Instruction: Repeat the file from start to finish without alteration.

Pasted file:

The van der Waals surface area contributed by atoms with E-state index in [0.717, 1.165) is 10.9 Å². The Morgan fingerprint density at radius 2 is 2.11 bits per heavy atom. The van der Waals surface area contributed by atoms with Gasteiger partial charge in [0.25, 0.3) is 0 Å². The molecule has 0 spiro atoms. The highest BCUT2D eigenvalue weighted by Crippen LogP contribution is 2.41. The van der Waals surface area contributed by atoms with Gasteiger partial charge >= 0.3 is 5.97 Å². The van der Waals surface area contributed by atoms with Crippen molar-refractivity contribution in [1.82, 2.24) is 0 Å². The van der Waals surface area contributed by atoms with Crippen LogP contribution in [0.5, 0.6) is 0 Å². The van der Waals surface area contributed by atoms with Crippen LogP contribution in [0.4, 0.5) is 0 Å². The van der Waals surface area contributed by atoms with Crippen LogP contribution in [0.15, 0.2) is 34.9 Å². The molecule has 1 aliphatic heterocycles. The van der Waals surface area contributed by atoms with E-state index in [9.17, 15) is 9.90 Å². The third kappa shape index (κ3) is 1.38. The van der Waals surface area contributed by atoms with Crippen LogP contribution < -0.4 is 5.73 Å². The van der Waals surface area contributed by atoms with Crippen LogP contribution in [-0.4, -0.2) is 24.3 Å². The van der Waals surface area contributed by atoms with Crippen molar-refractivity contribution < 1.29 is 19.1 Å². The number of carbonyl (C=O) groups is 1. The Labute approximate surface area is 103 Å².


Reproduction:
The van der Waals surface area contributed by atoms with E-state index in [0.717, 1.165) is 10.9 Å². The Morgan fingerprint density at radius 2 is 2.11 bits per heavy atom. The van der Waals surface area contributed by atoms with Gasteiger partial charge in [0.25, 0.3) is 0 Å². The molecule has 0 spiro atoms. The highest BCUT2D eigenvalue weighted by Crippen LogP contribution is 2.41. The van der Waals surface area contributed by atoms with Gasteiger partial charge >= 0.3 is 5.97 Å². The van der Waals surface area contributed by atoms with Crippen molar-refractivity contribution in [1.82, 2.24) is 0 Å². The van der Waals surface area contributed by atoms with Crippen LogP contribution in [0.5, 0.6) is 0 Å². The van der Waals surface area contributed by atoms with Crippen LogP contribution in [0.4, 0.5) is 0 Å². The van der Waals surface area contributed by atoms with Crippen LogP contribution in [0.15, 0.2) is 34.9 Å². The molecule has 1 aliphatic heterocycles. The van der Waals surface area contributed by atoms with E-state index in [9.17, 15) is 9.90 Å². The third kappa shape index (κ3) is 1.38. The van der Waals surface area contributed by atoms with Crippen LogP contribution < -0.4 is 5.73 Å². The van der Waals surface area contributed by atoms with Crippen LogP contribution in [-0.4, -0.2) is 24.3 Å². The van der Waals surface area contributed by atoms with Crippen molar-refractivity contribution < 1.29 is 19.1 Å². The number of carbonyl (C=O) groups is 1. The Labute approximate surface area is 103 Å².